ANNAPOLIS - A bill meant to ease liability for pit bull dog owners and landlords was criticized by victims' families, dog advocates, attorneys and legislators Wednesday at a House Judiciary Committee hearing.
The committee heard testimony on legislation that would override a decision by the state’s highest court that imposed “strict liability standards” on owners of “pure bred pit bulls” and landlords who rent to these dog owners.
Sponsored by Delegate Luiz Simmons, D-Montgomery, the legislation mandates that evidence of a dog causing injury creates a “rebuttable presumption” that the owner knew or should have known that the dog had dangerous tendencies. While it reinstates common law that has been popularly referred to as the “one-bite” rule, Simmons rejected this characterization.
“Maryland has never been a one free dog bite state,” Simmons said. “You don’t need to prove a prior bite.”
Delegate Michael McDermott, R-Worcester, and others, said the burden of proof would fall to victims, as dog owners would always claim ignorance of the dog’s dangerous tendencies.
“The victims will not have any justice,” said attorney Kevin Dunne, who represented Dominic Solesky, a 10-year-old who was brutally mauled by a pit bull.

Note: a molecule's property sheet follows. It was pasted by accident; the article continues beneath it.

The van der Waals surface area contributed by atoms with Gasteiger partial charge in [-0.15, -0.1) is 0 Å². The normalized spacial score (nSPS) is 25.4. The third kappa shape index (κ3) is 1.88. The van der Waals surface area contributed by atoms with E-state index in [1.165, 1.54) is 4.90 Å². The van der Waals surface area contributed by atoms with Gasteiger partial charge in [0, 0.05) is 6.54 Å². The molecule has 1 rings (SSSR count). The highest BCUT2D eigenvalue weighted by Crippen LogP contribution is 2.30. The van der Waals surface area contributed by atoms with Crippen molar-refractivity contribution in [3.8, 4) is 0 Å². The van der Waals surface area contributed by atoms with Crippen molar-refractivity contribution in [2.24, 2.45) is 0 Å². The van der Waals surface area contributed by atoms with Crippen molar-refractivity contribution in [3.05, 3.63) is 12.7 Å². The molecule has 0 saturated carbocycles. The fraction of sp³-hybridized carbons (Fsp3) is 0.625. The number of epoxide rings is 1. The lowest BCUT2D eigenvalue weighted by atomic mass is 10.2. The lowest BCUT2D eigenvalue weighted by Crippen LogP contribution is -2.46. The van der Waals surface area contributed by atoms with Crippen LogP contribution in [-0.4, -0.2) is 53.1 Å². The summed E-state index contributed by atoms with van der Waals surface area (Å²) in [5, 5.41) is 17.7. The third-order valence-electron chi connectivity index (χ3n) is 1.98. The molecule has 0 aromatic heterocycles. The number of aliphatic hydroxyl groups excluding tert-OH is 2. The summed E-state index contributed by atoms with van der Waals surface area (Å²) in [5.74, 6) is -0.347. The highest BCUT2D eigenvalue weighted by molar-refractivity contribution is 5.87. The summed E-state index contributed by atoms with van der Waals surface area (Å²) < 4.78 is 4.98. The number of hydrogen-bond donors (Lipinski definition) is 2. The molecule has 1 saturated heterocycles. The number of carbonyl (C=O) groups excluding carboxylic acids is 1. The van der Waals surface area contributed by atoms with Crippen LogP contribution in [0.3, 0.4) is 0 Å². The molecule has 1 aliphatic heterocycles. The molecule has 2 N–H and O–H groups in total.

Dominic’s father Anthony Solesky agreed.
“The proposed bill fails miserably,” Solesky said. “The mere testimony of a dog owner that their beloved (dog) was a good, non-aggressive creature forces victims to relive the nightmare just like I have been living (by forcing defendants) to prove the vicious tendencies or aggressive tendencies of the attacking dog.”
Simmons argued that such cases would go to a jury, and the burden of proof would “shift to the defendant” to prove that he or she did not have knowledge of a dog’s vicious propensities, but others called for strict liability and rejected this assertion as incorrect.
For the advocates from B-More Dog and Bella’s Bully Buddies who rallied on Lawyer’s Mall to support the legislation, the court’s decision in the 2012 Solesky case that declared pit bulls “inherently dangerous” was more than false.
“It’s discrimination,” said Mindy Fitzgerald, a 29-year-old B-More Dog board member. “There is no such breed as a pit bull. It’s more of a grouping of several breeds of dogs.”
Angela Hartman, 46, said that the discrimination against breeds is also about discriminating against people.
“You end up being discriminated against when it comes to moving into a home or neighborhood or an apartment, or even walking your dog in a certain area,” Hartman said.